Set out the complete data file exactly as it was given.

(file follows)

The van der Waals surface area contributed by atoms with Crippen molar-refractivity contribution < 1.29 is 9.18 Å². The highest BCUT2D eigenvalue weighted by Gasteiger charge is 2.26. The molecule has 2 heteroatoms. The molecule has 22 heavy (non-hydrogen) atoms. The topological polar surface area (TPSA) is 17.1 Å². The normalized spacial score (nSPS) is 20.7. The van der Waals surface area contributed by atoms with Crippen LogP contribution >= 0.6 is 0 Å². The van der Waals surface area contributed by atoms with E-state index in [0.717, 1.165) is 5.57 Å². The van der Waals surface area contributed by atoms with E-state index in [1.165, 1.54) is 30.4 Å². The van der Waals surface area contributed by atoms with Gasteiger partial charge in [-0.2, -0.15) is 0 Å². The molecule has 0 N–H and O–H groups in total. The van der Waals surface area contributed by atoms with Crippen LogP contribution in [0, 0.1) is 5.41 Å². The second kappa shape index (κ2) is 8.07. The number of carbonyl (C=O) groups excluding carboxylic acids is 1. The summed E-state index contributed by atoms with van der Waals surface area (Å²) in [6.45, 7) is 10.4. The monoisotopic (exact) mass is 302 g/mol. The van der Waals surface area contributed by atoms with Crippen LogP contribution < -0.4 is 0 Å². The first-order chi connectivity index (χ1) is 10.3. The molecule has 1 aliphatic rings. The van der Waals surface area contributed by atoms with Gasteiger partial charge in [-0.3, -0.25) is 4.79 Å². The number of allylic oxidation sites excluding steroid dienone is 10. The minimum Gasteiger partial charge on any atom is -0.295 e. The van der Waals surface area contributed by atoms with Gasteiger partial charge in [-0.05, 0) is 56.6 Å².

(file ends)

The van der Waals surface area contributed by atoms with Crippen molar-refractivity contribution < 1.29 is 9.18 Å². The highest BCUT2D eigenvalue weighted by Gasteiger charge is 2.26. The molecule has 2 heteroatoms. The molecule has 22 heavy (non-hydrogen) atoms. The topological polar surface area (TPSA) is 17.1 Å². The normalized spacial score (nSPS) is 20.7. The van der Waals surface area contributed by atoms with Crippen LogP contribution >= 0.6 is 0 Å². The van der Waals surface area contributed by atoms with E-state index in [0.717, 1.165) is 5.57 Å². The van der Waals surface area contributed by atoms with E-state index in [1.165, 1.54) is 30.4 Å². The van der Waals surface area contributed by atoms with Gasteiger partial charge in [-0.2, -0.15) is 0 Å². The molecule has 0 N–H and O–H groups in total. The van der Waals surface area contributed by atoms with Crippen LogP contribution in [0, 0.1) is 5.41 Å². The second kappa shape index (κ2) is 8.07. The number of carbonyl (C=O) groups excluding carboxylic acids is 1. The summed E-state index contributed by atoms with van der Waals surface area (Å²) in [6.45, 7) is 10.4. The monoisotopic (exact) mass is 302 g/mol. The van der Waals surface area contributed by atoms with Crippen LogP contribution < -0.4 is 0 Å². The first-order chi connectivity index (χ1) is 10.3. The molecule has 1 aliphatic rings. The van der Waals surface area contributed by atoms with Gasteiger partial charge in [-0.3, -0.25) is 4.79 Å². The number of allylic oxidation sites excluding steroid dienone is 10. The minimum Gasteiger partial charge on any atom is -0.295 e. The van der Waals surface area contributed by atoms with Gasteiger partial charge in [-0.05, 0) is 56.6 Å².